- “FARM BILL PASSES HOUSE OF REPRESENTATIVES, HEADS TO PRESIDENT TRUMP,” Southern Farm Network: The House of Representatives followed through with passage of the farm bill Wednesday, sending the Agriculture Improvement Act of 2018 to President Trump for signature. House members voted 369 to 47 in favor of the bill. Of the votes against the bill, 44 were Republicans and just three were Democrats. The action followed Tuesday’s passage in the Senate, 87 to 13. The long-awaited five-year farm bill replaces the expired 2014 farm bill. House Agriculture Committee Chairman Mike Conaway, says the bill “sets us on a better path – for producers, for rural communities and American consumers.” The House action met obvious fanfare from the agriculture community. Agriculture Secretary Sonny Perdue, whose department will be charged with implementing the bill once signed, said there were “missed opportunities” in forest management and work requirement for certain SNAP recipients, but adds the bill does provides a strong safety net for farmers and ranchers “who need the dependability and certainty” from Washington.
- “‘Hemp prohibition’ is almost over, but you’ll need a license from the state to grow it,” News & Observer: The farm bill that Congress has sent to President Trump this week would make it legal to grow hemp in the United States, but that doesn’t mean you can plant some in your backyard this spring. Hemp has long been prized for its fiber and is the source of the increasingly popular CBD, an oil thought to have medicinal qualities that is used in a host of products. Hemp is also a cannabis plant that looks very much like its cousin, marijuana, and the U.S. government has treated it as an illegal drug for decades. Now through the farm bill, Congress has moved to legalize the growing of cannabis plants that contain 0.3 percent or less of THC, the compound in marijuana that gives you a high. That compares to THC in marijuana of anywhere from 5 to 25 percent. The farm bill passed by wide margins in the House and Senate, and several news organizations report that Trump is expected to sign it next week.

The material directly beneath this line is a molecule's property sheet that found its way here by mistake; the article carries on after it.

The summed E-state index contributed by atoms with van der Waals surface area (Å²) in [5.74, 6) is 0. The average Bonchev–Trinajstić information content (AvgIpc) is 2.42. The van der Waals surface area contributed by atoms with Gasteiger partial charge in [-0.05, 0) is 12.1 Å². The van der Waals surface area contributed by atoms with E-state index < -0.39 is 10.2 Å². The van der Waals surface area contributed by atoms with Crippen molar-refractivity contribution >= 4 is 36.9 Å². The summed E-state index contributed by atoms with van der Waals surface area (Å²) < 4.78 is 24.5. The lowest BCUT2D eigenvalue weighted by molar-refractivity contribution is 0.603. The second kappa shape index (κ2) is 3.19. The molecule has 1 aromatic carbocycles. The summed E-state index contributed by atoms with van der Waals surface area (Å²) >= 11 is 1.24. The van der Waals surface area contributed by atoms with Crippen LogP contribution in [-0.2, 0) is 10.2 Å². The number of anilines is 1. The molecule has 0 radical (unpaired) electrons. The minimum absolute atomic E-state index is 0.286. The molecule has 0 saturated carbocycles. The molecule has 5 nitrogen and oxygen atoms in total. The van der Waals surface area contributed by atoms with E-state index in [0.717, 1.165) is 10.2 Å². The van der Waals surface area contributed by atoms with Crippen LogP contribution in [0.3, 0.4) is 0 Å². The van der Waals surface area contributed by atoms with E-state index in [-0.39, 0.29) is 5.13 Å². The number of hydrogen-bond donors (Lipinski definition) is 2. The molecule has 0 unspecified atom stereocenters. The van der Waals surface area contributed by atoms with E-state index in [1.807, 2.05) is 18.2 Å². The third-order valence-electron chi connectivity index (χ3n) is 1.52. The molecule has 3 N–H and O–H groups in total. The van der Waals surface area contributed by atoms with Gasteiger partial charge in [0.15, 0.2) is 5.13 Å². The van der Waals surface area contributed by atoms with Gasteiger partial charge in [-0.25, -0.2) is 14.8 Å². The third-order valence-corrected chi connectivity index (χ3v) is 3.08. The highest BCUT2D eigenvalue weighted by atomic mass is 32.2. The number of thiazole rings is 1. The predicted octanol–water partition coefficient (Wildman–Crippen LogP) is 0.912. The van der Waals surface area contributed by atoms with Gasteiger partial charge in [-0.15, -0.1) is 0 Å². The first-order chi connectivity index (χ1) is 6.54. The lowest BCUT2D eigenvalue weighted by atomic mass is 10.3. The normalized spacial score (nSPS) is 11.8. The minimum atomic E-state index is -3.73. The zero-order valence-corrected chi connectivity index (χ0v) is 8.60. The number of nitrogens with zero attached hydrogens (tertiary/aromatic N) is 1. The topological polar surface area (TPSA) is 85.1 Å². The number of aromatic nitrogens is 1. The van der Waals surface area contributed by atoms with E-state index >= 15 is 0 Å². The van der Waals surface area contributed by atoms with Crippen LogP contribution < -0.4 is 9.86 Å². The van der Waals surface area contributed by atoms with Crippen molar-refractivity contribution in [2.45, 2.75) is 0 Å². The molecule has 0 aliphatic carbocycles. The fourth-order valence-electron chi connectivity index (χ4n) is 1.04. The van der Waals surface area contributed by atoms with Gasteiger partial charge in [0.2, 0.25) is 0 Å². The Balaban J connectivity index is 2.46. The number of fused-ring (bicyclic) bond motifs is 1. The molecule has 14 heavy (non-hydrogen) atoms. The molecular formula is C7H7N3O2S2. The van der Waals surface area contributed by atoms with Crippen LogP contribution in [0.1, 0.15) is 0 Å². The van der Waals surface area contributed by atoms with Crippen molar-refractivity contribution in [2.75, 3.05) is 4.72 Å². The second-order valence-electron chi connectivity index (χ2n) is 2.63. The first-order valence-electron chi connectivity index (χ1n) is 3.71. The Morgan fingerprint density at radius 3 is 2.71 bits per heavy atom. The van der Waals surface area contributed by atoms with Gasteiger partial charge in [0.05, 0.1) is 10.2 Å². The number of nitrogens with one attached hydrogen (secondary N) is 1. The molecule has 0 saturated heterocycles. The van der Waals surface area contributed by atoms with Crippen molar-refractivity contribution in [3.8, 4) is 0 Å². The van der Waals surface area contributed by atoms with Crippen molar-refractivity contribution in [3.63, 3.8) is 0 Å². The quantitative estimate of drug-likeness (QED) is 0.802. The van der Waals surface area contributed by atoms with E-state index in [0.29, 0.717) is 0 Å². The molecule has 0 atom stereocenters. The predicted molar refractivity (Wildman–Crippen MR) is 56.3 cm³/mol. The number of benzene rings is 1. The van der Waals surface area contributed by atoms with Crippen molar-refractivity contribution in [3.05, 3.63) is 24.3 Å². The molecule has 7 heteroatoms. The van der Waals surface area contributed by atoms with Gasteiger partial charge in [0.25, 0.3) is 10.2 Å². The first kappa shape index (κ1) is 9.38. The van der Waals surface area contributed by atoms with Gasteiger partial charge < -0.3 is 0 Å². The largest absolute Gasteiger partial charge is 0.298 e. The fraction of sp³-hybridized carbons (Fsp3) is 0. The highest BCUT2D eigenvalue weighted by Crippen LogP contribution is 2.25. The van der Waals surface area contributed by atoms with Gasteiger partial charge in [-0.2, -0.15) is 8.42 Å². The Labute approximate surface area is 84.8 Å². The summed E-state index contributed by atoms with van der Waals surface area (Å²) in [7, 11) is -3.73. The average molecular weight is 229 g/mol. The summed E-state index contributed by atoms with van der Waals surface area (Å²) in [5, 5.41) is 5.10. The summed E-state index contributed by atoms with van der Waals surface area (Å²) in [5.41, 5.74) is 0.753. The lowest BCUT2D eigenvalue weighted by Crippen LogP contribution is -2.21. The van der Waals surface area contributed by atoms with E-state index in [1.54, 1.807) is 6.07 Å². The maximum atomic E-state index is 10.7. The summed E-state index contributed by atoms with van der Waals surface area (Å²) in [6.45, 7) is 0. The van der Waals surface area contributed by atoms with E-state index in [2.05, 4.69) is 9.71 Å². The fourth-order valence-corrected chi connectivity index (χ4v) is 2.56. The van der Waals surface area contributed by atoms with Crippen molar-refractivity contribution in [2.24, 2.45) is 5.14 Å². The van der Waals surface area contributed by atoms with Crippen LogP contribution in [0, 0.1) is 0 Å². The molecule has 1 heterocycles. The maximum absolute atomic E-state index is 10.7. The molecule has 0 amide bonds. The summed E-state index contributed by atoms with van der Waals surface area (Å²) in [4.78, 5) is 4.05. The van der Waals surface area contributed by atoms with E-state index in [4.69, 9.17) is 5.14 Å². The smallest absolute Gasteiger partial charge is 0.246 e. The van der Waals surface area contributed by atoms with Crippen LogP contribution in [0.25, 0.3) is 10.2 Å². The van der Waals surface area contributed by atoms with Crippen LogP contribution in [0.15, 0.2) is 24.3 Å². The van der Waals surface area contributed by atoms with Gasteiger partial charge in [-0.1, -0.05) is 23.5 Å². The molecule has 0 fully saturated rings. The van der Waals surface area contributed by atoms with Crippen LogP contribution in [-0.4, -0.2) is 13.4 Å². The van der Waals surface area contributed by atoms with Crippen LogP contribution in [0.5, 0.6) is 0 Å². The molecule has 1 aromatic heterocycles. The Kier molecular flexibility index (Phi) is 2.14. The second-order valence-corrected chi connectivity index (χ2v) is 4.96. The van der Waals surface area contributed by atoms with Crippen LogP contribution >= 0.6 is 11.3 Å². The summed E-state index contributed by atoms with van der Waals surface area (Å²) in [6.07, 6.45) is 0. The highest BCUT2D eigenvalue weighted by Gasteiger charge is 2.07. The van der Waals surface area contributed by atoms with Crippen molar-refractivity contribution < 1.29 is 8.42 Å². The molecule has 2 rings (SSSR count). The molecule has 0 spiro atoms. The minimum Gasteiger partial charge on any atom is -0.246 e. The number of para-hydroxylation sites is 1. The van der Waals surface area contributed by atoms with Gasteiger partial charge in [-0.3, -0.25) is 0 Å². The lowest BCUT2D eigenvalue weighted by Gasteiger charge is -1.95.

- “Ag Groups Applaud Animal Health Provisions in 2018 Farm Bill,” Southern Farm Network: The National Pork Producers Council is pleased that the 2018 Farm Bill contains important mandatory funding for animal disease prevention and preparedness efforts. The five-year bill includes $120 million in funding for the first four years of the legislation going to animal health and disesase preparedness. At least $5 million a year will go directly to the National Animal Disease Preparedness Program. Money can go to a national disease vaccine bank; to the National Animal Health Laboratory Network, which provides disease and diagnostic support; and through block grants, go to state efforts to prepare for any foreign animal disease outbreak. The Animal Agriculture Coalition is also pleased with the animal health provisions in the farm bill. “Livestock and poultry producers, working together with veterinarians, work hard to ensure the health of the animals they raise,” the coalition says in a statement. “They play a central role in feeding the nation’s families, as well as providing jobs that contribute to economic stability. That’s why producers and veterinarians agree that preventing the impact of devastating animal diseases must be a high priority.” The AAC is pleased the bill provides funding for research into animal diseases, as well as the ability to respond if diseases are identified in the nation’s herds and flocks.